Directors: Olivier Nakache, Eric Toledano
Stars: Omar Cy, Charlotte Gainsbourg
3 (out of 5) Globes
It made but a few ripples in America, but in the rest of the world the 2011 feel-good dramedy “The Intouchables” is everything. (Or, rather: “The Untouchables,” as it’s called everywhere else but here, where we’re still apparently in thrall to Elliot Ness.) The highest grossing French film in history, it charmed the globe to the tune of half a billion dollars, thanks to its broadly played tale of an uptight, quadriplegic richie (Francois Cluzet) who learns to chill thanks to a funny black immigrant (Omar Sy) — a situation which is less racially loaded in France than it is in America. Sy not only won the French equivalent of the Oscar but his turn made him the most popular actor in France. He was big enough to wind up in “Jurassic World,” if not big enough in America to get a decent role.
“Samba,” Sy’s follow-up with directors Olivier Nakache and Eric Toledano, won’t have the same mega-impact, nor does it try to. It’s an issue film, tackling immigration with a combination of seriousness and humor not quite the same as “The Intouchables” but in the same wheelhouse. Sy plays Samba, a Senegal-to-France transplant who, thanks to a bureaucratic mess-up, winds up detained, with the possibility of deportation. He soon falls for Alice (Charlotte Gainsbourg), the nervous and sympathetic immigration officer working on his case. She’s sympathetic to his case, even when she knows he’s buying up fake IDs to stay in Paris, albeit to work thankless jobs no one else would touch.
On the basis of “The Intouchables,” Nakache and Toledano would seem to be too populist to handle a topic this serious. For the record, they don’t simplify it, and they don’t sugarcoat it. (It’s worth noting, too, that immigration is a very different issue in France than it is in America, with the migrant population long an integral part of society; the problems here have less to do with xenophobia than bureaucracy.) “Samba” is effectively the Diet version of films by Ken Loach and the Dardenne brothers, but it is thorny and prickly and not grossly manipulative. Sy is once again hugely likable, and Samba is a good man, but he’s also complex, prone to screw-ups and selfishness, sometimes losing his temper, and not always for justifiable reasons. His journey isn’t a simple trajectory but filled with peaks and valleys, or more accurately anthills and dales. The film puts in the work to show him struggling to eke by.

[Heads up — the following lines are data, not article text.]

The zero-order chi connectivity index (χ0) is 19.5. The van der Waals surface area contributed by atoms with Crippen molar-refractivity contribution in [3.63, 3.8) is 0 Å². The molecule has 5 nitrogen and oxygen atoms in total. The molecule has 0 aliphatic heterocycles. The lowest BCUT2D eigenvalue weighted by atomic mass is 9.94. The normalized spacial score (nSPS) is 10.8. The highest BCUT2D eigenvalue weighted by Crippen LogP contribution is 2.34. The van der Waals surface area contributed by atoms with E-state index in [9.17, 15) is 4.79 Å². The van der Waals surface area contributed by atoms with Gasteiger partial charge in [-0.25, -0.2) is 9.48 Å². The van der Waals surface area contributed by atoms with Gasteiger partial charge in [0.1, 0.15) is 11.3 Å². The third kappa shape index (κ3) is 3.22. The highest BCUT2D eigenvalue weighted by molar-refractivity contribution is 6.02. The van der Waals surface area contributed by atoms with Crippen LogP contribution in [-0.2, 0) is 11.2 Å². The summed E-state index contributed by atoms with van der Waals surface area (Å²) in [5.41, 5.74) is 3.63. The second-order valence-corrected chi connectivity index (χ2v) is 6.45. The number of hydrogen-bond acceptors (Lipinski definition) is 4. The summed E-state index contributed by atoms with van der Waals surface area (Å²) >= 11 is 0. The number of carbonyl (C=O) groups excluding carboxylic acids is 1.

In fact, sometimes Nakache and Toledano let the plot get too meandering, and the jokes (including a set piece involving recreating a Coke commercial while high-rise window washing) sometimes seem shoehorned-in and easy. But they’re also, even that “show-stopping” bit, rooted in anguish — either gallows humor or moments of respite that help relieve tension. The best gag finds Samba exploding on Alice, only to get it back in kind and then some, meaning one of cinema’s quietest, mousiest actresses gets to launch into an unstoppable shouting fit of shocking and eventually amusing fury. Her character has anger management issues, which aren’t as defined as they should be, but Gainsbourg brings a gravity to a film that desire it, and the hesitant romance has a sweetness that helps make “Samba” a more emotionally mature film than the simplistic (but good vibes-y) “The Intouchables.” An ending that goes over-the-top before wrapping up patly suggests the topical film you’d expect Nakache and Toledano would have made all along. That it usually feels like it wasn’t made by them is a good thing.